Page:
Education for Teenagers with Type 1 Diabetes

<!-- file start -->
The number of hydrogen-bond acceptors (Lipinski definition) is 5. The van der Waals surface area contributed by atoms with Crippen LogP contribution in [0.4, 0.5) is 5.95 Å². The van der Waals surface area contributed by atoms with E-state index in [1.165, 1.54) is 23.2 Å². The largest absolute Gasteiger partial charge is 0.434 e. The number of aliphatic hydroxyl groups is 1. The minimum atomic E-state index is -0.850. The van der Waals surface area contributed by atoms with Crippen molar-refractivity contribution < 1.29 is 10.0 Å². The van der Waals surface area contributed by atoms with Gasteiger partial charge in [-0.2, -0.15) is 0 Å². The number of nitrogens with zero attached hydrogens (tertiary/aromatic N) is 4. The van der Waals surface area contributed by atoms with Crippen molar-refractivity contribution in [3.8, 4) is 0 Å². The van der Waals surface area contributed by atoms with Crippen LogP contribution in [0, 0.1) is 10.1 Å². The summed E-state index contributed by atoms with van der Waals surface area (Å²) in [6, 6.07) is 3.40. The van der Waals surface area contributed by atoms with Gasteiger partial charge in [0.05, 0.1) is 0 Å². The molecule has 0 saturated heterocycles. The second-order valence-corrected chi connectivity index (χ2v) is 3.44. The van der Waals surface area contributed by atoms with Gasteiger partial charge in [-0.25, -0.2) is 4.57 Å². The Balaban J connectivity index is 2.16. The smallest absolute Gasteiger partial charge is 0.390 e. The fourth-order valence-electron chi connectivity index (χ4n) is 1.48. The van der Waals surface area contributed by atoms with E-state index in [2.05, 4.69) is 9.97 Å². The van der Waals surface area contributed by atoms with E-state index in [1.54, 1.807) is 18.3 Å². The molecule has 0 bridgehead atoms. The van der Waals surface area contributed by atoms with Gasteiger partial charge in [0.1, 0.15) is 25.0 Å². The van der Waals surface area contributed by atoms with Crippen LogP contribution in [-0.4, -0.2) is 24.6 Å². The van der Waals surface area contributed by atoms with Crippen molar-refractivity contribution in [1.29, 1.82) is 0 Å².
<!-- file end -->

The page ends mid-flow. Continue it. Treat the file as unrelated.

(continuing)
Sammanfattning: Education for teenagers with diabetes has had limited effects to date, especially regarding metabolic control. The development had been towards more patient-centred approaches, like empowerment, motivational interviews and family behavioural programmes. A patient-centred approach means that the patient is expected to take control of the management of the disease. The empowerment approach has been implemented in adults with diabetes, with some positive results.The aims of this thesis were to evaluate empowerment group education and education in a camp setting, and to validate the “Check your health” instrument which can be used to assess the effects of such education programmes on perceived health and the burden of diabetes.Thirty-two teenagers between 12 and 17 years of age were randomized to either an intervention group or a wait-listed control group. The intervention consisted of six group sessions with an empowerment approach as the theoretical frame. Thirty-one of the teenagers were interviewed two weeks after the empowerment education programme was completed.The programme did not have any positive effect on metabolic control between-groups, but within groups HbA1c and readiness to change increased. According to the definition of empowerment, which pinpoints decision-making, the interviews were analysed with that in focus. In the interviews the teenagers described five categories they perceived as important for decision-making competence: cognitive maturity, personal qualities, experience, social network and parent involvement. Parent involvement was described as both constructive and destructive. These categories were interpreted in the overall theme that “teenagers deserve respect and support for their shortcomings during the maturity process”.Ninety teenagers between 14 and 17 years of age attended education in a camp setting and were compared to a reference group, who had declined participation. The camp did not have any positive effect on metabolic control, but the frequency of insulin pump use after camp education increased. In a cross-sectional comparison, the campers had more positive attitudes towards diabetes and self-care than the non-campers did.The “Check your health” instrument was tested for reliability and validity in 199 teenagers between 12 and 17 years of age. The instrument was found to be reliable and valid for use on a group level in teenagers with diabetes.In conclusion, empowerment education programmes should be tailored to suit young people with diabetes, and should preferably be integrated into routine care. Teenagers who prefer individual education may be offered an individual education plan. Parents should be involved in all education of teenagers with diabetes, with the purpose of increasing teamwork and decreasing control and conflict. Continued assessment of teenagers perceived health and perceived burden of diabetes can be carried out using the “Check your health” instrument.
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